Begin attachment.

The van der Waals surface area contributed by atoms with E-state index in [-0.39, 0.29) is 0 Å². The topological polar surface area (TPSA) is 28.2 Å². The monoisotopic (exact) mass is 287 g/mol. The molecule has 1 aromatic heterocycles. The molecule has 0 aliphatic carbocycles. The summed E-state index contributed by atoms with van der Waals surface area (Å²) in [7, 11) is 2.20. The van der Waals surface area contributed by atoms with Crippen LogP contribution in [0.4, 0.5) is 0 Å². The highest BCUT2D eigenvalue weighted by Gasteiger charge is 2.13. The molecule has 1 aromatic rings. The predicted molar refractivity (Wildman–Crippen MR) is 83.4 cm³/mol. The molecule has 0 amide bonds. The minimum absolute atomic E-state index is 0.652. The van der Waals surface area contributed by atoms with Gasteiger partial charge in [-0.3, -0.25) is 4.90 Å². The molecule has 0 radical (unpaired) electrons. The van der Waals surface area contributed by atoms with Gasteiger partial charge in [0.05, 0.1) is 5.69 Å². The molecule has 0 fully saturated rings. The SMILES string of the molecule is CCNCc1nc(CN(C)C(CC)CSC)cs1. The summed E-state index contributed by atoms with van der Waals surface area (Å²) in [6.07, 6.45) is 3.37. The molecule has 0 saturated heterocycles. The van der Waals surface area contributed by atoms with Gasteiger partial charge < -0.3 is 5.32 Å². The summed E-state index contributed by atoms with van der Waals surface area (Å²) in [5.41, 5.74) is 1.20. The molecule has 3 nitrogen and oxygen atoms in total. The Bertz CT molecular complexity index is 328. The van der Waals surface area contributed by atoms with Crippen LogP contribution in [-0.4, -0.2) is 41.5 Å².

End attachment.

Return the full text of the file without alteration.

The van der Waals surface area contributed by atoms with E-state index in [-0.39, 0.29) is 0 Å². The topological polar surface area (TPSA) is 28.2 Å². The monoisotopic (exact) mass is 287 g/mol. The molecule has 1 aromatic heterocycles. The molecule has 0 aliphatic carbocycles. The summed E-state index contributed by atoms with van der Waals surface area (Å²) in [7, 11) is 2.20. The van der Waals surface area contributed by atoms with Crippen LogP contribution in [0.4, 0.5) is 0 Å². The highest BCUT2D eigenvalue weighted by Gasteiger charge is 2.13. The molecule has 1 aromatic rings. The predicted molar refractivity (Wildman–Crippen MR) is 83.4 cm³/mol. The molecule has 0 amide bonds. The minimum absolute atomic E-state index is 0.652. The van der Waals surface area contributed by atoms with Gasteiger partial charge in [-0.3, -0.25) is 4.90 Å². The molecule has 0 radical (unpaired) electrons. The van der Waals surface area contributed by atoms with Gasteiger partial charge in [0.05, 0.1) is 5.69 Å². The molecule has 0 fully saturated rings. The SMILES string of the molecule is CCNCc1nc(CN(C)C(CC)CSC)cs1. The summed E-state index contributed by atoms with van der Waals surface area (Å²) in [6.07, 6.45) is 3.37. The molecule has 0 saturated heterocycles. The van der Waals surface area contributed by atoms with Gasteiger partial charge < -0.3 is 5.32 Å². The summed E-state index contributed by atoms with van der Waals surface area (Å²) in [5.41, 5.74) is 1.20. The molecule has 3 nitrogen and oxygen atoms in total. The Bertz CT molecular complexity index is 328. The van der Waals surface area contributed by atoms with Crippen LogP contribution in [-0.4, -0.2) is 41.5 Å².